Other members of Ellen’s world include Kayla, Danny’s lesbian sister, and her wife Laurie. Both women are sharp, witty and politically involved. They’re a loving couple who are considering having a baby, but they question the kind of world in which this child would live. Judy is another of Ellen’s friends, a cynical aid worker who’s just returned from an African refugee camp. Upon returning home, she suddenly finds herself having to raise her high school-aged niece, Tessa, a teenager of mixed race. Judy explains to Ellen why she’s never voted in any election. She confides that it’s a myth to think that the American system provides a place for everyone, and so she just chooses to ignore it.
This terrific directing debut with The Comrades comes from Alex Mallory. She understands all the nuances and quirks of these interesting characters and has guided her seven-member cast to some sublime performances. Rachel Rauscher’s scenic design, while not especially artistic, allows for the required versatile demands of locale. It also provides a canvas for G. “Max” Maxin IV’s excellent projections, a montage of news footage that effectively sets the stage for each scene. Alycia Matz’s costumes feel appropriately character-driven; and Nicholas Coso’s lighting gives focus where it’s needed.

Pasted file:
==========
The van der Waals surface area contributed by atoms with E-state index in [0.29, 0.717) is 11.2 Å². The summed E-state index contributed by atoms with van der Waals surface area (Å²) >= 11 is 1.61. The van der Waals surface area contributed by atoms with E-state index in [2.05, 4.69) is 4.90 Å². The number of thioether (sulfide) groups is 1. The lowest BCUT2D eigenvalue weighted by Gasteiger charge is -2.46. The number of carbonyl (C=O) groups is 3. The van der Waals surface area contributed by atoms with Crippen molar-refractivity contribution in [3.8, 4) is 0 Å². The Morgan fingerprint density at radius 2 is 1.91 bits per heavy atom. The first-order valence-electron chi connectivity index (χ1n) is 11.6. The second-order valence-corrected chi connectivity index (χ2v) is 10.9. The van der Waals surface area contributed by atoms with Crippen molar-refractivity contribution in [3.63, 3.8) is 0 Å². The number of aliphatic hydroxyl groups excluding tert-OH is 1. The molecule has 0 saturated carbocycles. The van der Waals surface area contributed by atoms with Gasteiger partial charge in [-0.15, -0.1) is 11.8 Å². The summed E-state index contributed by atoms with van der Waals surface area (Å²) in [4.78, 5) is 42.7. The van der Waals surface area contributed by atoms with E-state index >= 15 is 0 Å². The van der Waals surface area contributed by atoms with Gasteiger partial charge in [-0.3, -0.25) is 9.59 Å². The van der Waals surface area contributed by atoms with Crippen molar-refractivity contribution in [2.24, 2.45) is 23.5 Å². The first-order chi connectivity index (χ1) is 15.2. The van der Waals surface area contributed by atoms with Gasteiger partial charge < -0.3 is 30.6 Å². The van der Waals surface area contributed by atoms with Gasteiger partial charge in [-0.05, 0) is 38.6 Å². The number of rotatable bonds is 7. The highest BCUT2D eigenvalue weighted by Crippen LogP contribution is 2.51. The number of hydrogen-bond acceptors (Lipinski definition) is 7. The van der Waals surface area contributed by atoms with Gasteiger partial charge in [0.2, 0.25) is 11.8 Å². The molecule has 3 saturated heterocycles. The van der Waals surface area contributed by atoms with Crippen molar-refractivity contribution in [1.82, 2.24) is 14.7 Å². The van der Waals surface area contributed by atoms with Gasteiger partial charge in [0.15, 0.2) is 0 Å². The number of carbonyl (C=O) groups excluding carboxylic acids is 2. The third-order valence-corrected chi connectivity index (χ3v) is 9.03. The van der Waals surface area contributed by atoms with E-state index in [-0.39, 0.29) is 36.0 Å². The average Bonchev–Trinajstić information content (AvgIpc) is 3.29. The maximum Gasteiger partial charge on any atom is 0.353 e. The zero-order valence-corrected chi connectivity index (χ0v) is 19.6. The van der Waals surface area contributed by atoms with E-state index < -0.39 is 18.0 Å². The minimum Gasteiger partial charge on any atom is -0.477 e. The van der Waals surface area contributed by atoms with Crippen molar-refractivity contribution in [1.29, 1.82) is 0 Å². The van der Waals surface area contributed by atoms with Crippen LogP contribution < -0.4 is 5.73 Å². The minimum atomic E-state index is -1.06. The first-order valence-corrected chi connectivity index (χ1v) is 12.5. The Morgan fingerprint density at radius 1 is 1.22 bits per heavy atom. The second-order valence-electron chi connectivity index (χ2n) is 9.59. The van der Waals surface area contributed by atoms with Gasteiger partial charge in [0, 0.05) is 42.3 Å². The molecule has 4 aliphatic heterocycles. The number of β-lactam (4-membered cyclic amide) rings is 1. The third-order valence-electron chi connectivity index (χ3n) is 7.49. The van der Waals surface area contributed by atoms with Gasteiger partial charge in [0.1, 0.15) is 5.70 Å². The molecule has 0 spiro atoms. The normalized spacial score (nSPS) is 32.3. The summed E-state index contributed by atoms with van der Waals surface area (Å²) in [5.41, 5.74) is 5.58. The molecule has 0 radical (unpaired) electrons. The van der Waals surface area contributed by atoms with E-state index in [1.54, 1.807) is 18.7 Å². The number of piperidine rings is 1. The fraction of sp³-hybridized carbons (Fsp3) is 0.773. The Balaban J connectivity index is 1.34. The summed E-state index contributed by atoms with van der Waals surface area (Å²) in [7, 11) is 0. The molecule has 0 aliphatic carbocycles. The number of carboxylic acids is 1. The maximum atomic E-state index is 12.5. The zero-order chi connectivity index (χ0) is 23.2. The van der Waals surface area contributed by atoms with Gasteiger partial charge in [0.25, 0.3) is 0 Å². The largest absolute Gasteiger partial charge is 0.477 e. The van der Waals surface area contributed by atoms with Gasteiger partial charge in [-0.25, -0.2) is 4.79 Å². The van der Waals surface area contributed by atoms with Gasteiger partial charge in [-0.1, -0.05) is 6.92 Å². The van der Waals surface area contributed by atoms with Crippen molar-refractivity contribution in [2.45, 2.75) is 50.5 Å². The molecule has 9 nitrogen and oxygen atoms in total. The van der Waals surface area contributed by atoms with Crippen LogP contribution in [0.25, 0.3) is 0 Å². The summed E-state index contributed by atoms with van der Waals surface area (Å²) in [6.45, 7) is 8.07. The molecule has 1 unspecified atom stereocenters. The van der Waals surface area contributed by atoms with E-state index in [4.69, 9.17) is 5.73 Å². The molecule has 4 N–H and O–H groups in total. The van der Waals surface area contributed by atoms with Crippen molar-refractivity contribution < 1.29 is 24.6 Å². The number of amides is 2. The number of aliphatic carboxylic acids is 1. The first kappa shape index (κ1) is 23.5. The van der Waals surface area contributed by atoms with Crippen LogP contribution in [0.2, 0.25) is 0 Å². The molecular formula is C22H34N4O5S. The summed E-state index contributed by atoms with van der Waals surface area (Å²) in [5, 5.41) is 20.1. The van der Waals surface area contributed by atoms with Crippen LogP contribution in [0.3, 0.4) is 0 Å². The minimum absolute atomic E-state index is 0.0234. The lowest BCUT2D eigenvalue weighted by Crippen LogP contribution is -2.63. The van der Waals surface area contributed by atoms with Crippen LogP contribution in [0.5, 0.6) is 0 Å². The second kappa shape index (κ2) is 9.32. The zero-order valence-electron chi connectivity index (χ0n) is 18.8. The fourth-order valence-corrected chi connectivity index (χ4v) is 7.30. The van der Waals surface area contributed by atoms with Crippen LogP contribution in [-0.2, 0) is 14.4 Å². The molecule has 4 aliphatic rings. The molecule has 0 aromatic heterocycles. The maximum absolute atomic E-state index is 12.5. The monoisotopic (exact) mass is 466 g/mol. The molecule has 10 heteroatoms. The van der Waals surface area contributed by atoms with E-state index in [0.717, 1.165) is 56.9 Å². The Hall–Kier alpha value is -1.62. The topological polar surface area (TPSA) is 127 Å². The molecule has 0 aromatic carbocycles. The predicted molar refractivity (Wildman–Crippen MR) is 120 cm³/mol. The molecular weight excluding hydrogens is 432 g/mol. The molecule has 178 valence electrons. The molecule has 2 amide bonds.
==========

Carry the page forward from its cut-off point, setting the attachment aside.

Rose Sengenberger does a monumental job as the verbose, idealistic Ellen. The actress is both eloquent and passionately earnest, playing right into her character’s blind spot, as Ellen calls it. Her character is quite unable to comprehend that, despite feeling that she’s living in the best of all possible worlds, she’s unable to see what’s right in front of her face. Mike Newquist, a talented actor who appeared in this company’s “Prelude to a Kiss” and “Mary-Kate Olsen is in Love,” is easy-going, honest and nicely realistic as Danny. His nurturing behavior, his candor, care and comic timing all add to his natural portrayal of a loving soulmate.